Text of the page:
Official economic statistics and the underlying economic reality sometimes differ starkly. Such discrepancies may be almost inevitable when a small group of macroeconomic experts sets the official dates for peaks and troughs of aggregate economic activity. The Business Cycle Dating Committee of the National Bureau of Economic Research (NBER) recently “determined that a trough in business activity occurred in the U.S. economy in June 2009.” According to the official announcement, this date “marks the end of the recession that began in December 2007 and the beginning of an expansion.”
Yet some data and sound theory, which take into account more than simple macroeconomic aggregates—higher GDP good, lower GDP bad—indicate that the U.S. economy has not fully recovered. The official unemployment rate is still over 9 percent, private long-term investment remains at low levels, and even GDP growth has been weak, in spite of the great increase in government spending for final goods and services (which adds directly to GDP, defined as consumption plus investment plus government spending plus net exports).
The weak recovery is clearly recognized by policy-makers, who have advocated and implemented additional fiscal and monetary stimulus by the Obama administration and perhaps the Federal Reserve. They seem to take for granted that an unexpectedly slow recovery requires even more expansionary government policies to keep the economy on track.
The slow recovery from the recession presents an analytical challenge, provoking debate among macroeconomists and pundits. As usual, there are many diverse explanations, some complementary, some contradictory. To an important extent these divergences reflect different conceptions of the business cycle. I will describe and briefly analyze four of the most common explanations.
The Keynesian Story
Let us start with the Keynesian story, filtered through the writings of Paul Krugman. (There are much more nuanced versions of Keynesianism than Krugman’s.) In his weekly column and popular blog at the New York Times, Krugman declares that the slow recovery and the persistence of high unemployment arise from a “lack of aggregate demand,” which is the main cause of the poor sales by private businesses and hence of the high unemployment rate.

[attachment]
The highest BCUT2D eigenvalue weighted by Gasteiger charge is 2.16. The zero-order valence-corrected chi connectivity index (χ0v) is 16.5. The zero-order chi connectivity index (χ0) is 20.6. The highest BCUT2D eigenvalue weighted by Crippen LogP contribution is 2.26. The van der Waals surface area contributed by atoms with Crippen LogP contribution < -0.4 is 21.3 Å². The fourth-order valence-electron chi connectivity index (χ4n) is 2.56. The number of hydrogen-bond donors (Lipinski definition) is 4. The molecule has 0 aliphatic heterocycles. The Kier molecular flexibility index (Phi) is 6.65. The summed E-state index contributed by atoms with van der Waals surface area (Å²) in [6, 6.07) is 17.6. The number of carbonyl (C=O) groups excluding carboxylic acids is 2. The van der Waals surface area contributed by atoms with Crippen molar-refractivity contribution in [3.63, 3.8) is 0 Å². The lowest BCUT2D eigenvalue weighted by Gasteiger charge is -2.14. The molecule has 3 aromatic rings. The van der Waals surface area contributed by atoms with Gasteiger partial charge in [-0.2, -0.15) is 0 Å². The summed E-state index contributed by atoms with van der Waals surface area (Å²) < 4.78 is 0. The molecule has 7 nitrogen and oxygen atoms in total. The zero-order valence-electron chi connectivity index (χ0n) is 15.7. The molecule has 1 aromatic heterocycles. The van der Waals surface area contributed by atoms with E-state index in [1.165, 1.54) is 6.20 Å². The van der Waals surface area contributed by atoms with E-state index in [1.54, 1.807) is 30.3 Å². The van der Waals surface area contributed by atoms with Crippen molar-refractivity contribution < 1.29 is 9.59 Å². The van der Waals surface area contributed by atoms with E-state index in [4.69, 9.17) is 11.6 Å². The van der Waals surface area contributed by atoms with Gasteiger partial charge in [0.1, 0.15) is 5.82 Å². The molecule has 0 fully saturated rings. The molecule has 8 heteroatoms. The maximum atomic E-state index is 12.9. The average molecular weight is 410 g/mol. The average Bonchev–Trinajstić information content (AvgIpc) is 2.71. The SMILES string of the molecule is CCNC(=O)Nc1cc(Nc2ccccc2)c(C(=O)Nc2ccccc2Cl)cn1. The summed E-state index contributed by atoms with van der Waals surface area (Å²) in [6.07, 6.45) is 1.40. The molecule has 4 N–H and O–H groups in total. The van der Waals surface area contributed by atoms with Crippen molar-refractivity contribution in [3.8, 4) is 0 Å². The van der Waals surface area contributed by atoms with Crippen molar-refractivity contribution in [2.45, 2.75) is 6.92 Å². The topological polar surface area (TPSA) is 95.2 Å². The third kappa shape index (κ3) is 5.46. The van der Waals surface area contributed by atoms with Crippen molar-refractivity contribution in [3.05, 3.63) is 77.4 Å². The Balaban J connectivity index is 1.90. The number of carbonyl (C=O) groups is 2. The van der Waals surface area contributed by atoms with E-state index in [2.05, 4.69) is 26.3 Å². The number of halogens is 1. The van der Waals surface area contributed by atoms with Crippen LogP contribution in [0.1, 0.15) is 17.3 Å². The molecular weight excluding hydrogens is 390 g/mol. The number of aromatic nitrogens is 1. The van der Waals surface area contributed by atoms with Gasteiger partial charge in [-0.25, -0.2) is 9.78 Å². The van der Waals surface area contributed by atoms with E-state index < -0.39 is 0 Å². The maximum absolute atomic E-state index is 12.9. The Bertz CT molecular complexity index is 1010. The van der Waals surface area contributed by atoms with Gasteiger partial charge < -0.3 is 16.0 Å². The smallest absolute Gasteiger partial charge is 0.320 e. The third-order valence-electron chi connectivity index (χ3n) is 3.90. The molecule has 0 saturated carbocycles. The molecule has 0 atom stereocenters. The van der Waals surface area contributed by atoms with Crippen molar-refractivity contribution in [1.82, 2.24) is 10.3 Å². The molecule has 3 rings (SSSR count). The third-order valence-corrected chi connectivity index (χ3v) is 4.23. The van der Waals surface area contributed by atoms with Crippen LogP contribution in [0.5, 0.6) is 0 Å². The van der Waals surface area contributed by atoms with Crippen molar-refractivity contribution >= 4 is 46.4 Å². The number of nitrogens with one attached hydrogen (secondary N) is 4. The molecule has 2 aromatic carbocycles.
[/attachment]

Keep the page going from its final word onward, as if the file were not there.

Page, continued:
In his characteristic self-confident argumentative style, Krugman asserts, “Businesses aren’t hiring because of poor sales, period, end of story.” This sentence is followed by a graph showing a substantial increase since late 2008 in the percentage of small businesses that named “poor sales” as their “single most important problem.” The remedy for this malaise is, of course, more public spending: “[T]he best thing government could do to help business would be to spend more, increasing demand.”
However, as many economists have written in recent years, Krugman’s focus on aggregate demand is simplistic, to say the least. First, one needs to ask, why is the growth of aggregate demand so weak? It may very well be that spending less and saving more is a healthy reaction to the previous unsustainable boom. Thus weak demand might be an inevitable consequence, not the deep cause, of the current bust.
Furthermore, what particular parts of the economy—which markets or industries—suffer most from low sales? As Austrian economists argue, we need to disaggregate the macroeconomic picture to understand what is going on. Nevertheless, such disaggregated analysis does not seem to be important for some Keynesians, such as Krugman and Brad DeLong. In November 2009, DeLong wrote, “At this point, anything that boosts the government’s deficit over the next two years passes the benefit-cost test—anything at all.”
The Monetarist Story
The monetarist story of Milton Friedman’s followers is usually presented as the free-market alternative to the Keynesian interpretation. However, these explanations have important though subtle points in common.
In simple terms the monetarist thesis focuses mainly on sudden bank credit contraction. Monetarists argue that the accumulation of vast amounts of excess reserves by banks—which basically means that instead of lending money to the private sector, they are keeping it to themselves—has negative effects for the whole economy. Given that credit is usually considered the economic equivalent to the human body’s blood circulation, a credit contraction is seen as invariably dangerous. If a person suffers a sudden loss of blood, the cure would be to inject blood into him. The same cure applies to credit, the monetarists claim.
Economists from this perspective usually refer to how the velocity of money—the average frequency with which a unit of money is spent in a specific period—collapsed in the second half of 2008. To compensate for this reduction, monetarists recommend an expansionary monetary policy by the central bank.
Although one might think that Fed Chairman Ben Bernanke’s strategy has been to respond precisely in this way, some economists, such as Scott Sumner, argue otherwise. Sumner claims the Fed’s monetary policy since the end of 2008 has actually been contractionary relative to what the economy needed at that time. Bernanke should have been more aggressive, Sumner argues, to avoid the contraction of nominal GDP that finally occurred.